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Donaldson v. Ercole

October 17, 2006

OSCAR DONALDSON, PETITIONER,
v.
ROBERT ERCOLE, SUPERINTENDENT OF GREEN HAVEN CORRECTIONAL FACILITY, RESPONDENT.



The opinion of the court was delivered by: Gershon, United States District Judge

OPINION AND ORDER

Pro se petitioner Oscar Donaldson applies to this court under 28 U.S.C. § 2254 for a writ of habeas corpus, alleging that he is being held in custody in violation of the Constitution and laws of the United States pursuant to the judgment of a court of the State of New York. For the reasons set forth below, petitioner's application is denied.

Following a jury trial in New York Supreme Court, Kings County (Leventhal, J.), petitioner was convicted of one count of murder in the second degree (depraved indifference), N.Y. Penal Law § 125.25[2], in connection with the beating death of his estranged wife, Emma Feliciano. He was sentenced on January 27, 2000 to a prison term of twenty-four years to life.

Taken in the light most favorable to the prosecution, the evidence at trial established the following facts: Petitioner married Emma Feliciano in 1992. In 1999, Ms. Feliciano asked petitioner to leave the marital residence after an incident in which he became violent with her. Petitioner moved out, but continued to socialize with his wife on occasion. On Friday, September 1, 2000, both petitioner and Ms. Feliciano attended a party at the home of a mutual friend. Around 9:30 p.m., the party traveled to a nearby restaurant. Petitioner consumed numerous beers, as well as tequila, during the course of the evening. Petitioner and Ms. Feliciano left the restaurant together, in petitioner's car, and drove to petitioner's apartment. On the way there, petitioner found a photograph of a man in Ms. Feliciano's purse and became angry. After they arrived at his apartment, he began to beat her repeatedly with his fists. Afterward, petitioner told the police that he could not remember what happened next, but that, when he woke up the following morning, Ms. Feliciano was lying in bed next to him, dead. The medical examiner testified that the cause of death was a combination of beating and asphyxiation. In a videotaped interview with an Assistant District Attorney, petitioner stated that he "lost control" upon seeing the photograph in Ms. Feliciano's purse. Dr. Robert Goldstein, a psychiatric expert who testified as a witness for petitioner, stated that petitioner is alcohol dependent and was so intoxicated at the time of Ms. Feliciano's death that he could not have formed a specific intent to cause her harm.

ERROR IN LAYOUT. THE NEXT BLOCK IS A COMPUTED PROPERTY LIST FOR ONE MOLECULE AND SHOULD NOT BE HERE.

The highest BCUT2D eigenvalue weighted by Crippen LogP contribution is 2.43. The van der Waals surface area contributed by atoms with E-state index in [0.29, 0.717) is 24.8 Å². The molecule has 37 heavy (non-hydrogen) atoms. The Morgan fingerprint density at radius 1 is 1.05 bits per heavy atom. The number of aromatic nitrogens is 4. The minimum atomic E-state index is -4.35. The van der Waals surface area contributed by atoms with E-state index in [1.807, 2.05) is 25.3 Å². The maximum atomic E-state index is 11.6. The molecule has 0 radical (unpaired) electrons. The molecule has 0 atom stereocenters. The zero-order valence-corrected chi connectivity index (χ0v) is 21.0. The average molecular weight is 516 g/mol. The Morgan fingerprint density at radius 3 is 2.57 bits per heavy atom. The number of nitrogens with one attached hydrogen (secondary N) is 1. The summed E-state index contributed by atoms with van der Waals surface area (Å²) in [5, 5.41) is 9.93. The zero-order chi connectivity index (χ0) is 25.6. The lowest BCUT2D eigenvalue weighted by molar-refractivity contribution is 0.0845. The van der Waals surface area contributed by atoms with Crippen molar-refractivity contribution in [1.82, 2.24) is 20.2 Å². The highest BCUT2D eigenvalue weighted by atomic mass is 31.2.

At the conclusion of petitioner's case, defense counsel moved pursuant to N.Y. Criminal Procedure Law § 290.10 for a trial order of dismissal of the depraved indifference murder count, arguing that the count should be reduced to reckless manslaughter because the depraved indifference murder statute, as applied to petitioner, violated the Equal Protection Clause of the Fourteenth Amendment. Defense counsel did not, however, argue that the evidence was insufficient to support a finding of recklessness. The motion was denied.